US facilities at the base also include a blast and chemically hardened hospital facility, set up to treat troops exposed to chemical warfare. At the hospital, most of which lies four flights underground, troops have been holding drills to prepare for the possibility of the real thing - treating victims in a series of glass decontamination chambers that look like enormous bread bins.
The prospect, however remote, that such facilities could be put to use for the first time has at least some troops uneasy about what the weeks ahead could bring.
"It's a little stressful. I'm ready to go home," says Airman Ashley Elias, a 21-year-old from Tennessee who was only supposed to be on assignment for 45 days when she volunteered for duty in the region last November. Instead, her tour has been extended to six months - a typical story for many military personnel overseas.
"My parents are very proud of me, but they're worried about war breaking out," says Elias, as she checks the IDs of troops entering the morale tent - a place that makes life in "Tent City" more livable. It includes a large Internet cafe, and opportunities to snatch a piece of home away from home: a paperback, a rental video, a box of Teddy Grahams.
"Having e-mail helps, and I talk by phone almost everyday," adds Elias, a round-faced, tow-headed woman who left her husband, also an airman, back on base in the US. "I try not to watch the news too much because it just makes things worse."
General procedures for readying a base for war normally dictate that family members be sent home to make space for incoming troops.
But Incirlik has so much potential for expanding its current tent city, a neat grid of comfortably sturdy heated tents, that evacuating dependents might only be optional. Still, some officers are already grappling with difficult decisions about whether to send their children back to the US.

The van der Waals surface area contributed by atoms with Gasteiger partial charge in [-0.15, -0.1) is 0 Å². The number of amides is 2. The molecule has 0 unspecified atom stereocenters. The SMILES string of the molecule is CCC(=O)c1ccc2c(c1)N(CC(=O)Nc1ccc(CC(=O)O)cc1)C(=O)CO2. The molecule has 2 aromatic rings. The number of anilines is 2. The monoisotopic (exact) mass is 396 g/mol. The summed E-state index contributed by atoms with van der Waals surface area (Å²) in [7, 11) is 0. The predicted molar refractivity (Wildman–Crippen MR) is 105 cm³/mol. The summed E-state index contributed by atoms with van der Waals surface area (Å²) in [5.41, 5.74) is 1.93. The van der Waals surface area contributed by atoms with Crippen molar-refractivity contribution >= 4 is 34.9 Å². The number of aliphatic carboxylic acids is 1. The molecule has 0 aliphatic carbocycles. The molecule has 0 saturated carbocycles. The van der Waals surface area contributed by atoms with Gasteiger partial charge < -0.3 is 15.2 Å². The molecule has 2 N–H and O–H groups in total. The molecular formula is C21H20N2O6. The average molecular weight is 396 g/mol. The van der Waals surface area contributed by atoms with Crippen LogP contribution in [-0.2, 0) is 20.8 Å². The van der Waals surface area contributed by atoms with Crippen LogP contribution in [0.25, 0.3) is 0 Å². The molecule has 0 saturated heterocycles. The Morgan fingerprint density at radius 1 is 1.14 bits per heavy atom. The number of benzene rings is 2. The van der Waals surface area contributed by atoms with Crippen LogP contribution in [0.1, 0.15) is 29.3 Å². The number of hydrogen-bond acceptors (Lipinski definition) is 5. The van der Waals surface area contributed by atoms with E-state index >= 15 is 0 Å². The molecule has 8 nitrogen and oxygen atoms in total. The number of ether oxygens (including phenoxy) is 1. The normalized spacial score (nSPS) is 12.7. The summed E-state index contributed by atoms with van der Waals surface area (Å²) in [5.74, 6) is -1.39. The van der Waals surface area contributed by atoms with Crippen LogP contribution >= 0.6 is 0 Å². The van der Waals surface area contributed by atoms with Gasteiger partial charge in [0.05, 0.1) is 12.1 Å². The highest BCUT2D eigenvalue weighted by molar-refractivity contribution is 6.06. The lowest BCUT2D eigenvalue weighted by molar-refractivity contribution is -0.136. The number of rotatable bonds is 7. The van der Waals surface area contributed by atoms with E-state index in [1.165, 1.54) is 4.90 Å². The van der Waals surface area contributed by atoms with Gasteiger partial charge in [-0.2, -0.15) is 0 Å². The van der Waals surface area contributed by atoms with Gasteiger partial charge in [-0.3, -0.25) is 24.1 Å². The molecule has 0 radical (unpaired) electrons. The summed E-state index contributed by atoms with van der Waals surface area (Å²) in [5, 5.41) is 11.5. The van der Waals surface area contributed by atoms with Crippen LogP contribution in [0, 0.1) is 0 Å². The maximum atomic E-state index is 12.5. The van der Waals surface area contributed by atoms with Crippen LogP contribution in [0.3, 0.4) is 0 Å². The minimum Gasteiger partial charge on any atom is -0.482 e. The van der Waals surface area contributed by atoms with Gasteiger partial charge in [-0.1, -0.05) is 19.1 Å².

Technical Sergeant Jacolyn Wade says that her son and daughter, 15 and 14, have been growing worried about staying here, given the possibility that Saddam Hussein could train a weapon on this, the most obvious symbol of Turkish-US cooperation.
"They became even more nervous when there was news that the families would have to leave and there might be a war," says Ms. Wade, who is thinking of sending her kids home to Delaware.
Wade, who has been posted here for eight months, recently married a Turkish man from nearby Adana. At the home of her in-laws, she faces a new family which accepts her - an African-American US Air Force officer - but is far less enthusiastic about the military she belongs to going to war against neighboring Iraq. "My husband's view is that it will cause a lot of problems for the Turks," she says. And her view? "I don't know if we should go now," she says. "But we will do what we have to do, first and foremost."
Weeks of indecision and bitter international debate over the Bush administration's plans to overthrow Saddam Hussein have left some feeling tentative about their mission.
"You want someone to make a decision somewhere, so you know what's happening, so you don't keep second-guessing yourself," says Capt. Aaron Dunn, a logistics planning officer charged with the nitty-gritty of getting soldiers and supplies from A to B. "It's kind of like, 'Are we doing it or are we not?' "